In search of a fresh start, sad chick-lit heroine immerses herself in old clothes and new relationships.
As obvious as a Vivienne Westwood bustle skirt, this lightweight romance with melancholy overtones introduces British author Wolff, with seven previous novels already published, to a U.S. readership. It’s the story of guilt-ridden ex-Sotheby’s textile specialist Phoebe Swift, now opening a vintage-clothes shop in South London as a means of starting over after the death of her best friend Emma, caused in part by Phoebe’s altered priorities after her engagement to a man Emma wanted for herself. The shop takes off at lightning speed, and bruised Phoebe soon has two new possible suitors in view, color-blind journalist Dan and suave, older solicitor Miles. Among a rash of subplots including her parents’ failed marriage and the mini-narratives of customers visiting the store, Phoebe becomes involved with frail Mrs. Bell, who also let down her best friend, a Jewish girl in Nazi-occupied France. Despite a cast of one-dimensional secondary characters and an array of weak, fraudulent and self-deluding men, the novel achieves some emotional engagement in its mirrored themes of loss, redemption and forgiveness, which Wolff weaves neatly into her predictably upbeat conclusion.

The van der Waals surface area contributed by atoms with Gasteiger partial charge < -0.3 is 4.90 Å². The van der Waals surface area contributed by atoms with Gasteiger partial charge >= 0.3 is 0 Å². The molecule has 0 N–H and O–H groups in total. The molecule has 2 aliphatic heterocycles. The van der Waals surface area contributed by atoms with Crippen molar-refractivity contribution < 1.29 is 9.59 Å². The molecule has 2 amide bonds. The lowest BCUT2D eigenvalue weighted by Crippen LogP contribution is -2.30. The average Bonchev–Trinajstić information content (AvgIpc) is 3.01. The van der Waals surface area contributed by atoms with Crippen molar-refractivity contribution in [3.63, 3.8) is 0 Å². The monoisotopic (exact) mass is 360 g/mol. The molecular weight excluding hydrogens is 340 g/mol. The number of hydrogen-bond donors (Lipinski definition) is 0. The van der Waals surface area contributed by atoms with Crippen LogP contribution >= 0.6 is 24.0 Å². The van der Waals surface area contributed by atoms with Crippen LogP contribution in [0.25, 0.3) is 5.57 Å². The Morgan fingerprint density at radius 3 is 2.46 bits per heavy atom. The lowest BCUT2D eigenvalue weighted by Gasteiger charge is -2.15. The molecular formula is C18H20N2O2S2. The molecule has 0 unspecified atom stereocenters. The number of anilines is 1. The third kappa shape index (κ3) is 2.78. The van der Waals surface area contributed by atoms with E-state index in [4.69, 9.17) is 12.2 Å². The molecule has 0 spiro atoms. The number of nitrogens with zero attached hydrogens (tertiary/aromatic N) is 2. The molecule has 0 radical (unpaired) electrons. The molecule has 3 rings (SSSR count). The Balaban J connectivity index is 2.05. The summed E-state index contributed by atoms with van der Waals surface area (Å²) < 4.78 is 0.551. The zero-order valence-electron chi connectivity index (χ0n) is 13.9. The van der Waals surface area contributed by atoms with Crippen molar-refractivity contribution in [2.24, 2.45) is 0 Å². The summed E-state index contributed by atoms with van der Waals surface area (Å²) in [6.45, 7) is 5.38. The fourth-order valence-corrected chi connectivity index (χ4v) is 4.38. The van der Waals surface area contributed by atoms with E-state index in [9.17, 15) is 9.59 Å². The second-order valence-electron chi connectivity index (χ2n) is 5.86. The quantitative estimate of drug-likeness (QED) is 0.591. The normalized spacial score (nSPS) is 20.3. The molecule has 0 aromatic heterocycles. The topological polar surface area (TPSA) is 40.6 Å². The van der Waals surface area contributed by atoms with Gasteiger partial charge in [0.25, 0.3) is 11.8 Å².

Innocent, tidy and simple escapism, with frocks.